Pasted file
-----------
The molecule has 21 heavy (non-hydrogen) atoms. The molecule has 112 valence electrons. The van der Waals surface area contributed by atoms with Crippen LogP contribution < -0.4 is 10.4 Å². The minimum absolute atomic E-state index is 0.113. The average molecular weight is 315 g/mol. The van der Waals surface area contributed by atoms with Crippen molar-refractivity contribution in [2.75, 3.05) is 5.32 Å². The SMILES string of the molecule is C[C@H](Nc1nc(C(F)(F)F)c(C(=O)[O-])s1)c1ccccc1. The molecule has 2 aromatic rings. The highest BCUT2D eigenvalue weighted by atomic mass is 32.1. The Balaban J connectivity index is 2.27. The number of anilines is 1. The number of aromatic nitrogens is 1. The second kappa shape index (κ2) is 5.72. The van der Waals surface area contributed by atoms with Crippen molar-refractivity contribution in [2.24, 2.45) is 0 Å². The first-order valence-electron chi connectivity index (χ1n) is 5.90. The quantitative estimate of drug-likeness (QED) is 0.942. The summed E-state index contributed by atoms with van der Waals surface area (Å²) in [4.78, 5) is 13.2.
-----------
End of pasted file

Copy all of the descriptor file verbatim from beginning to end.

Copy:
The molecule has 21 heavy (non-hydrogen) atoms. The molecule has 112 valence electrons. The van der Waals surface area contributed by atoms with Crippen LogP contribution < -0.4 is 10.4 Å². The minimum absolute atomic E-state index is 0.113. The average molecular weight is 315 g/mol. The van der Waals surface area contributed by atoms with Crippen molar-refractivity contribution in [2.75, 3.05) is 5.32 Å². The SMILES string of the molecule is C[C@H](Nc1nc(C(F)(F)F)c(C(=O)[O-])s1)c1ccccc1. The molecule has 2 aromatic rings. The highest BCUT2D eigenvalue weighted by atomic mass is 32.1. The Balaban J connectivity index is 2.27. The number of anilines is 1. The number of aromatic nitrogens is 1. The second kappa shape index (κ2) is 5.72. The van der Waals surface area contributed by atoms with Crippen molar-refractivity contribution in [2.24, 2.45) is 0 Å². The first-order valence-electron chi connectivity index (χ1n) is 5.90. The quantitative estimate of drug-likeness (QED) is 0.942. The summed E-state index contributed by atoms with van der Waals surface area (Å²) in [4.78, 5) is 13.2.